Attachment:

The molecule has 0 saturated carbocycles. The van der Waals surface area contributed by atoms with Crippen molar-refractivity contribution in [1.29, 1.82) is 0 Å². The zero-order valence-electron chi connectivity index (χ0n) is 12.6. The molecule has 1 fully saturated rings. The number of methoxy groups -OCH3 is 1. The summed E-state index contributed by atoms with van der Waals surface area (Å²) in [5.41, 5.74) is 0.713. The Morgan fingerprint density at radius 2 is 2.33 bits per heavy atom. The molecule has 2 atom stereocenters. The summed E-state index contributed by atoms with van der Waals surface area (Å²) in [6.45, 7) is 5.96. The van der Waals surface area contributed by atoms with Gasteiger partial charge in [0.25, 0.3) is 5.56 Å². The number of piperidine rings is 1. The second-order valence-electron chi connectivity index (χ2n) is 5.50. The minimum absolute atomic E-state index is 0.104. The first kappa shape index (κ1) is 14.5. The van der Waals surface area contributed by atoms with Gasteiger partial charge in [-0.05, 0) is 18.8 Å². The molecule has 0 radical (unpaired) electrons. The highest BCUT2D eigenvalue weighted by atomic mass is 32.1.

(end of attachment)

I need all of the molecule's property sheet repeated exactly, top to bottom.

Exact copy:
The molecule has 0 saturated carbocycles. The van der Waals surface area contributed by atoms with Crippen molar-refractivity contribution in [1.29, 1.82) is 0 Å². The zero-order valence-electron chi connectivity index (χ0n) is 12.6. The molecule has 1 fully saturated rings. The number of methoxy groups -OCH3 is 1. The summed E-state index contributed by atoms with van der Waals surface area (Å²) in [5.41, 5.74) is 0.713. The Morgan fingerprint density at radius 2 is 2.33 bits per heavy atom. The molecule has 2 atom stereocenters. The summed E-state index contributed by atoms with van der Waals surface area (Å²) in [6.45, 7) is 5.96. The van der Waals surface area contributed by atoms with Gasteiger partial charge in [0.25, 0.3) is 5.56 Å². The number of piperidine rings is 1. The second-order valence-electron chi connectivity index (χ2n) is 5.50. The minimum absolute atomic E-state index is 0.104. The first kappa shape index (κ1) is 14.5. The van der Waals surface area contributed by atoms with Gasteiger partial charge in [-0.05, 0) is 18.8 Å². The molecule has 0 radical (unpaired) electrons. The highest BCUT2D eigenvalue weighted by atomic mass is 32.1.